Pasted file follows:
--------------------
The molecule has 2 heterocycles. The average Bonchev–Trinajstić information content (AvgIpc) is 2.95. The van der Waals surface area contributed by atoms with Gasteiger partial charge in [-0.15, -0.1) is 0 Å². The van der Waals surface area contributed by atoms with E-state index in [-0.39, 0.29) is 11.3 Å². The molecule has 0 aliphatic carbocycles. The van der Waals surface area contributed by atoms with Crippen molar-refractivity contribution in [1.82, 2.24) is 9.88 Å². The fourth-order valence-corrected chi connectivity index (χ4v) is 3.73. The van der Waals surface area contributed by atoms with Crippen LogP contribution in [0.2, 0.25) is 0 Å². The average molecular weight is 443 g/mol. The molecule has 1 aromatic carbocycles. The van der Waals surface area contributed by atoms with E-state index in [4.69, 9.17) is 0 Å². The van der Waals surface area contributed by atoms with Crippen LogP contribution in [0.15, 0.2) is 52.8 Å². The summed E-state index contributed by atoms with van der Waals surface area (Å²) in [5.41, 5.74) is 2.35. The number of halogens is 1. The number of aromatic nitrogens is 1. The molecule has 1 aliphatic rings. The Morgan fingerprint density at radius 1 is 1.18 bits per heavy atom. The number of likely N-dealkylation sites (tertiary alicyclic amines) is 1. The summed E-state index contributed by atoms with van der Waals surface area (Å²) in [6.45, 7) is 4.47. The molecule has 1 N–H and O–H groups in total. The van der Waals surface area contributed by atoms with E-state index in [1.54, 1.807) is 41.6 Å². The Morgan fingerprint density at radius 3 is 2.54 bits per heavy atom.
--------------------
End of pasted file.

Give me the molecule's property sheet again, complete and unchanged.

The molecule has 2 heterocycles. The average Bonchev–Trinajstić information content (AvgIpc) is 2.95. The van der Waals surface area contributed by atoms with Gasteiger partial charge in [-0.15, -0.1) is 0 Å². The van der Waals surface area contributed by atoms with E-state index in [-0.39, 0.29) is 11.3 Å². The molecule has 0 aliphatic carbocycles. The van der Waals surface area contributed by atoms with Crippen molar-refractivity contribution in [1.82, 2.24) is 9.88 Å². The fourth-order valence-corrected chi connectivity index (χ4v) is 3.73. The van der Waals surface area contributed by atoms with Crippen LogP contribution in [0.2, 0.25) is 0 Å². The average molecular weight is 443 g/mol. The molecule has 1 aromatic carbocycles. The van der Waals surface area contributed by atoms with E-state index in [4.69, 9.17) is 0 Å². The van der Waals surface area contributed by atoms with Crippen LogP contribution in [0.15, 0.2) is 52.8 Å². The summed E-state index contributed by atoms with van der Waals surface area (Å²) in [5.41, 5.74) is 2.35. The number of halogens is 1. The number of aromatic nitrogens is 1. The molecule has 1 aliphatic rings. The Morgan fingerprint density at radius 1 is 1.18 bits per heavy atom. The number of likely N-dealkylation sites (tertiary alicyclic amines) is 1. The summed E-state index contributed by atoms with van der Waals surface area (Å²) in [6.45, 7) is 4.47. The molecule has 1 N–H and O–H groups in total. The van der Waals surface area contributed by atoms with E-state index in [1.54, 1.807) is 41.6 Å². The Morgan fingerprint density at radius 3 is 2.54 bits per heavy atom.